How are you going to buy a competitor if your own business isn’t making money? If you do not have the capital to purchase equipment or property, or have the cash to support a new hire, you are likely under-charging for your time and/or products. There are many other ways to help the bottom line, but the one big mistake small business owners typically make over and over again is not valuing their time and not understanding their business. You need to understand your business and that does not mean knowing which vinyl to pair with which substrate. It means knowing your wage to gross ratio. It means knowing your burden rate. It means knowing how to read and interpret what is going on with your income statement, balance sheet, and cash flow statement. If you thought about copying and pasting those last couple sentences into Google translate, you may not be ready to tackle the purchase of another business.
Ask questions of everybody you have access to (the seller, lawyer, accountant, employees, customers, business mentor, your mom). You may be surprised what sort of information the seller will divulge to you in casual conversation. Find out as much as you can about the operations, staff, products, pricing, clients, and their motivations for selling. You can use the information you gather to create as clear a picture as possible of the business. If you find yourself wondering, don’t be timid, ask the question.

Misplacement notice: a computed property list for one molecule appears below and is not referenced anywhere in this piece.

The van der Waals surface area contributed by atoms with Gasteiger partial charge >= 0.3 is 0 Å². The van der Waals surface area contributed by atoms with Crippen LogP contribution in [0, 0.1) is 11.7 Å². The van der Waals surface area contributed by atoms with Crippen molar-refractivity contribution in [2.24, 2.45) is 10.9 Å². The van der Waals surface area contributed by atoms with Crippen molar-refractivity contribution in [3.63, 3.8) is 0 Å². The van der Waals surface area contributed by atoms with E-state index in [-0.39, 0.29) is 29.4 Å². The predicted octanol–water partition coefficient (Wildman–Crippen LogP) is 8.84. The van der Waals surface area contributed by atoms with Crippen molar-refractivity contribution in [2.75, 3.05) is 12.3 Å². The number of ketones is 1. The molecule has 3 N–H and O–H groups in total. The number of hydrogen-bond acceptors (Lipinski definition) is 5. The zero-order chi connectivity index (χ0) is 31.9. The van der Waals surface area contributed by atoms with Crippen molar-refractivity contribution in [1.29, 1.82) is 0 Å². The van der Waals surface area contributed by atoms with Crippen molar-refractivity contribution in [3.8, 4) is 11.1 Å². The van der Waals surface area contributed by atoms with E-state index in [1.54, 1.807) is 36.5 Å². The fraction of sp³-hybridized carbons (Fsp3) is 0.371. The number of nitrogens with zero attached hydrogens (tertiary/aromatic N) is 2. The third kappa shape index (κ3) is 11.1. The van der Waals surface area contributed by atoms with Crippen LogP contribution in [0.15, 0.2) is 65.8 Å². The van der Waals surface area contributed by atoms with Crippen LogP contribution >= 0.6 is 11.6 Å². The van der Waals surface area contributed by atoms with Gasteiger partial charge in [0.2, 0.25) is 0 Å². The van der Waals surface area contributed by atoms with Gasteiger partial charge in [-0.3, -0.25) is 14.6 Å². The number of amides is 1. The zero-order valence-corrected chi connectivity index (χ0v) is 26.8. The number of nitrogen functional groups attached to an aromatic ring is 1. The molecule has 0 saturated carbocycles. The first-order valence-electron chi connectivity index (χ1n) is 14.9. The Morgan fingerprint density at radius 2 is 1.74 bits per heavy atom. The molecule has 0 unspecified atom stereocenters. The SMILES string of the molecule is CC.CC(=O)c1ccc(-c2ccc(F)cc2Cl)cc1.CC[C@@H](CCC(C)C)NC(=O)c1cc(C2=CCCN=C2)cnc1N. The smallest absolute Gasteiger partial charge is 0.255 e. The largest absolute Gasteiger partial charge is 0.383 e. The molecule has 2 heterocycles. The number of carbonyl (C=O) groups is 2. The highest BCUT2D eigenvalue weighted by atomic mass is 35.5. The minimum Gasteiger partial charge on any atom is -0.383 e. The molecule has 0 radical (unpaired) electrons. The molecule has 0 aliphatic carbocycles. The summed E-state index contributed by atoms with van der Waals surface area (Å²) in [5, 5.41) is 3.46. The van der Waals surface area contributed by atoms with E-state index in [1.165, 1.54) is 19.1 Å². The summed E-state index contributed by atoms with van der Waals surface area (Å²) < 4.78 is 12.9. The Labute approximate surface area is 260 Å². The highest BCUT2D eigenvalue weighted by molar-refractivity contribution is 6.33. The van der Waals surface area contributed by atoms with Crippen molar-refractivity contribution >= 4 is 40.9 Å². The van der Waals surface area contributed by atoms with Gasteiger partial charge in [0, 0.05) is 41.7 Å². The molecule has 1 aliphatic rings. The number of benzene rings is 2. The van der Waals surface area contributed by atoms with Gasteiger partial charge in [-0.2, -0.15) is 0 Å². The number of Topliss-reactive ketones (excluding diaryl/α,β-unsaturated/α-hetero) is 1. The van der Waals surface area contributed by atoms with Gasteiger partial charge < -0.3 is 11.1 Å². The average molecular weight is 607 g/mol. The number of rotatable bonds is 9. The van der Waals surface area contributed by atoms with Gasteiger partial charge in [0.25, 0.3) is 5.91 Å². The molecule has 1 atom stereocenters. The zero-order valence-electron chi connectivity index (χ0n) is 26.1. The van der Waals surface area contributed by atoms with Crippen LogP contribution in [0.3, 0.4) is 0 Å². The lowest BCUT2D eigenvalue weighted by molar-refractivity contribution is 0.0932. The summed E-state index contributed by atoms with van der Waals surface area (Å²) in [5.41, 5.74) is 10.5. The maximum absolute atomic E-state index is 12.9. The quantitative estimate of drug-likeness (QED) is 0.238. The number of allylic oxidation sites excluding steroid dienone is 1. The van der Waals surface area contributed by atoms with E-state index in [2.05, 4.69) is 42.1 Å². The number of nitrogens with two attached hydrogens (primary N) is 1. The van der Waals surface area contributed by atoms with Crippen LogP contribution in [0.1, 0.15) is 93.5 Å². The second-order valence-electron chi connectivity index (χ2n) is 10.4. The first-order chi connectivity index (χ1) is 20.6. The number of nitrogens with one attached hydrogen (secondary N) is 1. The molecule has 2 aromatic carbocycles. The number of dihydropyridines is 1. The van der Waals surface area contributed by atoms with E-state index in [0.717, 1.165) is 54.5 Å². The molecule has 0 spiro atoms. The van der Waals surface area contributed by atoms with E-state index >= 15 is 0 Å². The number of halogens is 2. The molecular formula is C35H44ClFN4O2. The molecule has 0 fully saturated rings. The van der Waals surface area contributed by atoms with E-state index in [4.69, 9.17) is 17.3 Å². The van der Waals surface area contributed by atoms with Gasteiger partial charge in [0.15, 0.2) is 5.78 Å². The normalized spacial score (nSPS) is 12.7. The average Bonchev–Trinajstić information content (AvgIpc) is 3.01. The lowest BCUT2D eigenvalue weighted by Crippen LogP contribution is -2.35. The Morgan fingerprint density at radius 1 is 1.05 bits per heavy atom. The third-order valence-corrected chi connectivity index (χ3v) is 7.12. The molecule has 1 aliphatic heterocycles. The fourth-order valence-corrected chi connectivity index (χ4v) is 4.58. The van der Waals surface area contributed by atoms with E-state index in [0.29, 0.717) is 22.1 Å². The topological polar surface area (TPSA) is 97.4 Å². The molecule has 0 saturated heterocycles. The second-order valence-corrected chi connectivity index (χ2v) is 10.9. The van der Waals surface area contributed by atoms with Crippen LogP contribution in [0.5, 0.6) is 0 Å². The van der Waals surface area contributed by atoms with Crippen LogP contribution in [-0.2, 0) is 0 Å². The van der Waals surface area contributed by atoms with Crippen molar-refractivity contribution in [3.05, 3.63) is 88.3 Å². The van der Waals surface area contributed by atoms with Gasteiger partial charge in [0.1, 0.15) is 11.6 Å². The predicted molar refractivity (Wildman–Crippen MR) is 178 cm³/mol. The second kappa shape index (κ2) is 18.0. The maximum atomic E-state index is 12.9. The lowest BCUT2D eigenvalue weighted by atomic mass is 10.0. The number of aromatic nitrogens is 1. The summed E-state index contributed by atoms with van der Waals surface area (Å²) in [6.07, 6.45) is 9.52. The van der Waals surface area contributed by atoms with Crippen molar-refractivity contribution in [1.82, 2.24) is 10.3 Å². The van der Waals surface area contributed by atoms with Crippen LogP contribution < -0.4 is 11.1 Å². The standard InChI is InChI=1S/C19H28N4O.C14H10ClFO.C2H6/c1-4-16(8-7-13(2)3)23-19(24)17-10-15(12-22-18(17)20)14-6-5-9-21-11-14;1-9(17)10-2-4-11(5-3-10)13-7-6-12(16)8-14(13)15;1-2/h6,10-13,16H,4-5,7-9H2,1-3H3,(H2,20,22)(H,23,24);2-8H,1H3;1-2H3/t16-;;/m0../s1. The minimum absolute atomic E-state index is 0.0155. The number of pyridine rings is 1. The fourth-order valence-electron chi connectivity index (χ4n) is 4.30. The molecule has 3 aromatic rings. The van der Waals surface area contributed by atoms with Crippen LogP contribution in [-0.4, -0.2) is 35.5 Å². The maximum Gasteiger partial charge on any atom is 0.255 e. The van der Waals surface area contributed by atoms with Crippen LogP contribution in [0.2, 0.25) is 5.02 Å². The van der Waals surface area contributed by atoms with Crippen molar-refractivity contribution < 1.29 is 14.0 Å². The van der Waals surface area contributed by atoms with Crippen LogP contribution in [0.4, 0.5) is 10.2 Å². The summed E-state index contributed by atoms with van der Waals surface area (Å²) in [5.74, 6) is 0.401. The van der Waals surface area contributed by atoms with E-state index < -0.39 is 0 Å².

Know the numbers
Remember when I told you to know and understand your own business? Putting in that time and effort starts to pay off. When you see the numbers, you want to know and understand them intimately. What seems low? What seems high? What jumps out at you right away? Compare their numbers to your own. What is the same and why? Does it make sense their wages are similar to yours even though they have three fewer employees? What is different and why? Does it make sense their material expenses are 40 per cent of their gross revenue when yours are only 23 per cent? Why are they breaking even this year when they lost money the two previous years? What did they change to make the business look more attractive to sell? Are those changes sustainable, or even legitimate? Most of the answers to these questions should come from the knowledge you have about your own business numbers. You should be able to answer the rest of the questions based on the information you gather about the business operations.